The essence of the “ideology” of the recent rounds of elections is “Anyone but Bibi” or “Only Bibi” (and also “Bibi in retrospect,” connected to his linkup with Bezalel Smotrich, Itamar Ben-Gvir and Avi Maoz, who are way to the right of Likud on a number of sensitive issues). The atmosphere now indicates a certain change in direction: With the exception of the voters for Prime Minister Benjamin Netanyahu who follow him whether he has zig-zagged to the left or to the right, like a flock of sheep after the bellwether, the rest of the political parties are now more committed to keeping their promises to their voters than they were in the previous rounds.
The result: As long as Netanyahu heads Likud, it is not possible to form a government – any government – in Israel. It’s a pity, then, that so much is being invested, on the right and on the left, in trying to establish a stable government. Even if some sort of artificial entity does arise, it will collapse within a short time, generating disappointment and despair.
It ain't over yet for Bibi, and we may meet here again. LISTEN to Election Overdose podcast
Even if Yesh Atid head Yair Lapid does change his mind and enables Yamina head Naftali Bennett to put together a government (or if Lapid himself puts it together and allows Bennett to have the first turn at being prime minister in a rotation), without cooperating with the Arab-majority Joint List, there is not the slightest possibility of establishing, even temporarily, a government of reconciliation and rehabilitation. True, now that Netanyahu has made kosher the Islamist United Arab List headed by Mansour Abbas, the Joint List can also be admitted to decent company. The question remains: Would such a government be able to act in the most elementary of areas?
For example – and this isn’t a hypothetical at all: Hamas, encouraged by the fact that the existence of a government in Israel is dependent on an Arab party, renews the attacks on the south of the country. The inhabitants’ outcry rises to the heavens and the Israeli army, which has to act, causes losses among the Gazans. On that very same day, presumably, the Joint List would be obligated to quit the government, if only due to pressure from its electorate, which would accuse it, even if it would want to hold back, of betraying their besieged Palestinian brethren in the Gaza Strip. And there are numerous other examples.
However, if Bennett chooses to join league with Netanyahu and UAL, such a government would not be able to exist either. In a right-wing government, in the Gazan example (and not only there), UAL would be a mirror image of the Joint List. Moreover: Only someone in as desperate a state as Netanyahu could imagine a government in which Mansour Abbas and Itamar Ben-Gvir lie down together like the leopard and the kid in the vision in the Book of Isaiah; and even Bennett.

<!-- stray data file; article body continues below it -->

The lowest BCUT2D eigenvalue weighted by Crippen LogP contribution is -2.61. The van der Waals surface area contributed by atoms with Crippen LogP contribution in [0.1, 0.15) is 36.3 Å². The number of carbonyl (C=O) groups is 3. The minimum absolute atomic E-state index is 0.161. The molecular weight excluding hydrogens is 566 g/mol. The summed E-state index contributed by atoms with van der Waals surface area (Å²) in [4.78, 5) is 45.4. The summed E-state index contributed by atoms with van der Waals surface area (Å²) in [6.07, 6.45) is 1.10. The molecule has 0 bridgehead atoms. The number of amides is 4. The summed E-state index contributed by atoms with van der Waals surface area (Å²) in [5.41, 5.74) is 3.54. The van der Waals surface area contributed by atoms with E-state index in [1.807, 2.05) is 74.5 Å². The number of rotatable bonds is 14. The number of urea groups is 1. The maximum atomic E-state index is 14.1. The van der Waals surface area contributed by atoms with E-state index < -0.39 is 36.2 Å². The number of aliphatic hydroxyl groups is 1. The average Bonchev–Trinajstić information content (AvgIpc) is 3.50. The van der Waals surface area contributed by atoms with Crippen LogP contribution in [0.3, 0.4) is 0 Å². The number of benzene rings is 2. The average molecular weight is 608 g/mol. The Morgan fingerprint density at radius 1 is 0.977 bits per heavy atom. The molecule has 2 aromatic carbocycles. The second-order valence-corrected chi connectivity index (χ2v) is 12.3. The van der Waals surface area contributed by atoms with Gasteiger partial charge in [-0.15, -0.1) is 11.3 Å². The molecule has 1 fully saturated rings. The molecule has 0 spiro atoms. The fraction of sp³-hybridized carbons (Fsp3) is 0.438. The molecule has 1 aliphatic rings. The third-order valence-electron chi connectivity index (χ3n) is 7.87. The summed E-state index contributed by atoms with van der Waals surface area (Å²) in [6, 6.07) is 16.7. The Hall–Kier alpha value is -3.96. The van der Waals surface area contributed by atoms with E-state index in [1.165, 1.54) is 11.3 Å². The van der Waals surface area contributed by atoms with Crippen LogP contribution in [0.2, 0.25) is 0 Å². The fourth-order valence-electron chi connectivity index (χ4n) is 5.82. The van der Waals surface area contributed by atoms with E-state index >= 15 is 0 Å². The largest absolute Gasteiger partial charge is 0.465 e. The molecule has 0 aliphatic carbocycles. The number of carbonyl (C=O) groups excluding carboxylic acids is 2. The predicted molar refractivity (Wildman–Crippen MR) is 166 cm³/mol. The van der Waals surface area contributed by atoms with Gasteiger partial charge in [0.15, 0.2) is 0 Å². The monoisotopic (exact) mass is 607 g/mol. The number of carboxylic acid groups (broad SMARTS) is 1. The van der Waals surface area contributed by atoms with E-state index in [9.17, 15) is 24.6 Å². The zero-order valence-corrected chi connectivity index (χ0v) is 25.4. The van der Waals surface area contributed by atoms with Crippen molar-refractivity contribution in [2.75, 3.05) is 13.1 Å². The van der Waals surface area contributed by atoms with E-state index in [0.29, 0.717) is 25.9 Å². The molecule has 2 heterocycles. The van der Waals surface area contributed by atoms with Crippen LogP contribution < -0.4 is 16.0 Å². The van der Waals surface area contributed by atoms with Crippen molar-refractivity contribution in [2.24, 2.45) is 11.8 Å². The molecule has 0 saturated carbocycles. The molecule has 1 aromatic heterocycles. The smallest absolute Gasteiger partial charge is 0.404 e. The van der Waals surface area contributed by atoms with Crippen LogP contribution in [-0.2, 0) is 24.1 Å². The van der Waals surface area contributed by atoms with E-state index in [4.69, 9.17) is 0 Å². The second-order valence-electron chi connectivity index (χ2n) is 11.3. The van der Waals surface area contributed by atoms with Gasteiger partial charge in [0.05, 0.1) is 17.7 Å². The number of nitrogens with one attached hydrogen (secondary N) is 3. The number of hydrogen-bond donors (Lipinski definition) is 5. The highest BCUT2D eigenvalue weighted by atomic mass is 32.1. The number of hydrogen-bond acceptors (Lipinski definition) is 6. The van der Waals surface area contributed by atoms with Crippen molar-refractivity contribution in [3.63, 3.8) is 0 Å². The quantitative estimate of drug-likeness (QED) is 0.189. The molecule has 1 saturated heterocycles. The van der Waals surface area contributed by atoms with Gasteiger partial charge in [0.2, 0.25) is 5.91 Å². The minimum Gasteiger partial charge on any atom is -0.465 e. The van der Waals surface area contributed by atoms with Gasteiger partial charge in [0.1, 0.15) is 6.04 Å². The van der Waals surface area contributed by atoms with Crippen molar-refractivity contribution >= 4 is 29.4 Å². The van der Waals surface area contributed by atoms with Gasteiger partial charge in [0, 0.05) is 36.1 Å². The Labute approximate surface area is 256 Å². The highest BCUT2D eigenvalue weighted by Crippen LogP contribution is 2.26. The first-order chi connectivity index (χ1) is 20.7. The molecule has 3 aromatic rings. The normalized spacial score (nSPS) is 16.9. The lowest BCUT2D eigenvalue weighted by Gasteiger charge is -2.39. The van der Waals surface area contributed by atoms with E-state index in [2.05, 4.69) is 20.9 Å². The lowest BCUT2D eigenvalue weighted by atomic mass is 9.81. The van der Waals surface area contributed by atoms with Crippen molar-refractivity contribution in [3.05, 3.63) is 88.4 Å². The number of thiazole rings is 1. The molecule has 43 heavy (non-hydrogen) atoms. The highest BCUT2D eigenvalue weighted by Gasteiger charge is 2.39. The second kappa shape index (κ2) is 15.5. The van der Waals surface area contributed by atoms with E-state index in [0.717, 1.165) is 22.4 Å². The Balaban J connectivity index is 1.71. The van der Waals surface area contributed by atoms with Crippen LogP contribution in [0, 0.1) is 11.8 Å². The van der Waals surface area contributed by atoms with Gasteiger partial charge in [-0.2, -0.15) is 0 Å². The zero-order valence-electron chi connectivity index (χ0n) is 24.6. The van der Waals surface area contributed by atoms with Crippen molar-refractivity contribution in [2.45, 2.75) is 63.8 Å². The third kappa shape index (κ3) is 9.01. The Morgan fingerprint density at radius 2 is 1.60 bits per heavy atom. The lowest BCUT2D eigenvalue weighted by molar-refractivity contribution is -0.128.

An exit from this dead end, (not) surprisingly, is out there, accessible and possible: Since the results of the fourth round are not allowing Lapid (or Bennett) on the one hand and Netanyahu on the other to establish governments with any shelf life, a fifth election is inescapable.
However, along with the nausea at the circumstances that will necessarily drag us to that, there is also a silver lining: There is a majority in the newly-elected Knesset that can make it possible for a stable government to be estabslihed after the fifth election. All that this majority needs to do is to pass a law limiting the tenure of a prime minister to two terms (legislation that Netanyahu strenuously demanded when he was in the opposition).
- Israel election results: Anti-Netanyahu bloc struggles to agree on a candidate for prime minister
- Israel election results: The only way to form a government is to break one of these taboos
- A fifth election would be Israel’s 11th plague
It is customary – and that’s absolutely fine – not to pass laws that are personal and retroactive. A vote on this in the Knesset (which will be sworn in next week) must be aimed at the future, at what will happen after the fifth election, no matter who wins it. Under the law, after that election, Netanyahu would not be able to serve as prime minister again. Likud, which could become a political party again and not a flock of sheep, will win back many voters. Legislation like this would provide a dramatic, perhaps even historic turning point leading Israel to social and political horizons that have been blocked for many years.